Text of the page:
Gift-giving served to reinforce social status and reciprocity between the
dominant groups. It was not restricted to an exchange between kshatriyas
and brahmanas. At the rajasuya sacrifice, for example, initially, gifts are
brought by other chiefs as prestations to the yajamana.
Transition from Lineage System to State
Arrested Growth of the State The lineage system as it developed in the
western Ganga valley resulted in a situation which might be called an arrested
growth of the state. The state was not bypassed, but the lineage system did
not develop into a state in this area during this period. Certain trends inclined
towards the emergence of a state, but others continued as obstacles.
• There was an awareness of territory and an identity with territory. The
chief was required to integrate territory with resources and with
economic production and distribution, a role which gave attention to
• Access to larger resources became possible with intensified
agriculture and a demographic rise leading to the extension of
agriculture. But the increase in resources was not sufficient to finance
a state system.
• The concentration of powers in the hands of the raja raised his status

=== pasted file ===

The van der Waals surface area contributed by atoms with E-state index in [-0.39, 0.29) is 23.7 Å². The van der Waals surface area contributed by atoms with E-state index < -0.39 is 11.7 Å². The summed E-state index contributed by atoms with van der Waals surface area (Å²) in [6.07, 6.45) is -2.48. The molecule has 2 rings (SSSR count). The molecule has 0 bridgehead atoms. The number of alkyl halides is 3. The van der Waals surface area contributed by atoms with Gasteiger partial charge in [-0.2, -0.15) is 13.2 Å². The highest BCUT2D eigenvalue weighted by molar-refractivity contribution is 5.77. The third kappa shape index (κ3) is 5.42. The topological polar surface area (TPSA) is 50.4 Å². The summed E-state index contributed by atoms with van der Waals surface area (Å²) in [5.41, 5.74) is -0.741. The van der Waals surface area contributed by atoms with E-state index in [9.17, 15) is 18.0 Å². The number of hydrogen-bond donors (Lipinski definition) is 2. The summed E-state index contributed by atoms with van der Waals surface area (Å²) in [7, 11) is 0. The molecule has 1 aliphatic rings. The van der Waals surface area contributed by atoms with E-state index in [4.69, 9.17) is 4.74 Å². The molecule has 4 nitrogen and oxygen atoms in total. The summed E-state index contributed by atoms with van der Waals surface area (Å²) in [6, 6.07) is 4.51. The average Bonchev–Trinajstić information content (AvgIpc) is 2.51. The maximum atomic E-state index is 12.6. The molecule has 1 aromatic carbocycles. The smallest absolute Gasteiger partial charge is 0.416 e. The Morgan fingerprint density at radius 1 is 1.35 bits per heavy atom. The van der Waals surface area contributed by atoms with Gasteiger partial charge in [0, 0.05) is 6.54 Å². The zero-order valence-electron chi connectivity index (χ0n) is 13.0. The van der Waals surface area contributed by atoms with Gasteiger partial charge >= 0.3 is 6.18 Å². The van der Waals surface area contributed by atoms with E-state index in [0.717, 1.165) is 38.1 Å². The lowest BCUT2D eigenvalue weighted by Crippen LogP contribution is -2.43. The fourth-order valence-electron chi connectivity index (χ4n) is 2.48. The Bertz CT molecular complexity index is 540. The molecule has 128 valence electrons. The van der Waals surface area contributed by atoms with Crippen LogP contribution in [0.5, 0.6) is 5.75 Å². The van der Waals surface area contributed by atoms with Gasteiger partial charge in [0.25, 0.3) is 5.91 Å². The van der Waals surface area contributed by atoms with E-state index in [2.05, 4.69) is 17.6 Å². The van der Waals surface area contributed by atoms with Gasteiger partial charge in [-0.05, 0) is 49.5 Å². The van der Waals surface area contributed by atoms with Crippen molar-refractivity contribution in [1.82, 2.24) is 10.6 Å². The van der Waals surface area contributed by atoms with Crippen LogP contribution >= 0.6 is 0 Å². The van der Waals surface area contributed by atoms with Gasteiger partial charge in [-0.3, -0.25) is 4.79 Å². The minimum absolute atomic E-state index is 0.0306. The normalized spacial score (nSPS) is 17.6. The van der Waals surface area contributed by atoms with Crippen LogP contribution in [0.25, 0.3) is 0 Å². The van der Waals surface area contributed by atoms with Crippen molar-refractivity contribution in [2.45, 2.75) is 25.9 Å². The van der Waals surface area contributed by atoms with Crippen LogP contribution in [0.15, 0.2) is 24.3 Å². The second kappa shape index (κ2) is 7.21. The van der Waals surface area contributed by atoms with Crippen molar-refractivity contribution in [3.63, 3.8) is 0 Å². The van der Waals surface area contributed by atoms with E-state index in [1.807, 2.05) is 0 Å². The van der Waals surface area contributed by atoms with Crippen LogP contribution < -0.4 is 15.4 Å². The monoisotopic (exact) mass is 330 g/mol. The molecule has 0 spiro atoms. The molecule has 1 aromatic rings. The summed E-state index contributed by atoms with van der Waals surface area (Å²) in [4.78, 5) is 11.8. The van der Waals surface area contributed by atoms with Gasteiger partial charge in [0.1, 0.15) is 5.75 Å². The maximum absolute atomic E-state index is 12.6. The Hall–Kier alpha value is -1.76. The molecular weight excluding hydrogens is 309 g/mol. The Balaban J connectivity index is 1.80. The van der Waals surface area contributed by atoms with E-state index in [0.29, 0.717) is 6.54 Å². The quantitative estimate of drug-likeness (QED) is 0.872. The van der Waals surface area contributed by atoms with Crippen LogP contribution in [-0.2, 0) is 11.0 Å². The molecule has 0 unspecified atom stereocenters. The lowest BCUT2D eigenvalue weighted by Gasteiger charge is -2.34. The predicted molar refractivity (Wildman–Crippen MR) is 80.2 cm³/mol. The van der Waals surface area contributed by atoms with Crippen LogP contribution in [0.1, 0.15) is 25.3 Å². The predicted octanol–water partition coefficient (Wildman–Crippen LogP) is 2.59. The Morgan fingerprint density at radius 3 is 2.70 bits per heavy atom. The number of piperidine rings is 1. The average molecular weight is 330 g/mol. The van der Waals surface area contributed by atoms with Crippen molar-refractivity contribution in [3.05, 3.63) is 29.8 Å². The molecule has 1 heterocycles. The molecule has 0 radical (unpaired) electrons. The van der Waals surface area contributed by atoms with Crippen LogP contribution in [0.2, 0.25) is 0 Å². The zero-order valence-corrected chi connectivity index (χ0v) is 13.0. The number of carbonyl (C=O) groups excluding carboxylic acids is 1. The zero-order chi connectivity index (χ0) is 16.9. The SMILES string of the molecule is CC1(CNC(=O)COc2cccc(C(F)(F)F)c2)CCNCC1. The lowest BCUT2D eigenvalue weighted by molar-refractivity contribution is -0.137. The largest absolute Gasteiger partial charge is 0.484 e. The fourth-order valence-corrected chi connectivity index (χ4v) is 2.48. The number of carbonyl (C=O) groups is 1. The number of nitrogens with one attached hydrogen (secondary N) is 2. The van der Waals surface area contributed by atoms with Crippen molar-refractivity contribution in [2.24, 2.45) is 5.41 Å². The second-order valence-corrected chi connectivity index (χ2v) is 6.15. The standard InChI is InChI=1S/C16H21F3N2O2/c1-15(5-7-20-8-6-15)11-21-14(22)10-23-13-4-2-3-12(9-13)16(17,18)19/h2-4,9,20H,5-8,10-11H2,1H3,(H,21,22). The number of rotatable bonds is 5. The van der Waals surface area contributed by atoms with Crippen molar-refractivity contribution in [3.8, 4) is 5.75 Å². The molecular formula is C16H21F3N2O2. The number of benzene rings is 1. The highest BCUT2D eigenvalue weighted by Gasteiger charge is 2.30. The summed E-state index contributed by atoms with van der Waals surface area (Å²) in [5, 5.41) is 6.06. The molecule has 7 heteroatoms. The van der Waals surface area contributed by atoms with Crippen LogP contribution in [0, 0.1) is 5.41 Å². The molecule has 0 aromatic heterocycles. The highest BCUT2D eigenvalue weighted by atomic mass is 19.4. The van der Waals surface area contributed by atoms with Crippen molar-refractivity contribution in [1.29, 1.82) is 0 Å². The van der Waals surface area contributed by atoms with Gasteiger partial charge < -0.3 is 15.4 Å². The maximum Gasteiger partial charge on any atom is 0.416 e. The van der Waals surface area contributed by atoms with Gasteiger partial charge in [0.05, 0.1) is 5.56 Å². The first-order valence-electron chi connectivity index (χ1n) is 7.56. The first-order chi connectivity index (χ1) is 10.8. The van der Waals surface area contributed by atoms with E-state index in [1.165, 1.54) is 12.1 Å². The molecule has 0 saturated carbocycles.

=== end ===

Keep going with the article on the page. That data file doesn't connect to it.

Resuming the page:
and effective control, but at the same time, lesser chiefs were not his
appointees and were chiefs in their own right. There was minimal
delegation of authority.
• There were multiple prestations to support elaborate rituals
maintaining the status of both the raja and the sacred authority, but
there was no systematic method of collecting an income to finance the
institutions of a state, much of the wealth being consumed in the
Causes for Continuity of the Lineage System The continuity of the
lineage system was possible for various reasons.
• Where land was easily available, the lineage system could reproduce
itself through fission, rather than undergo a change of form to
accommodate the need for further resources or meet the pressure of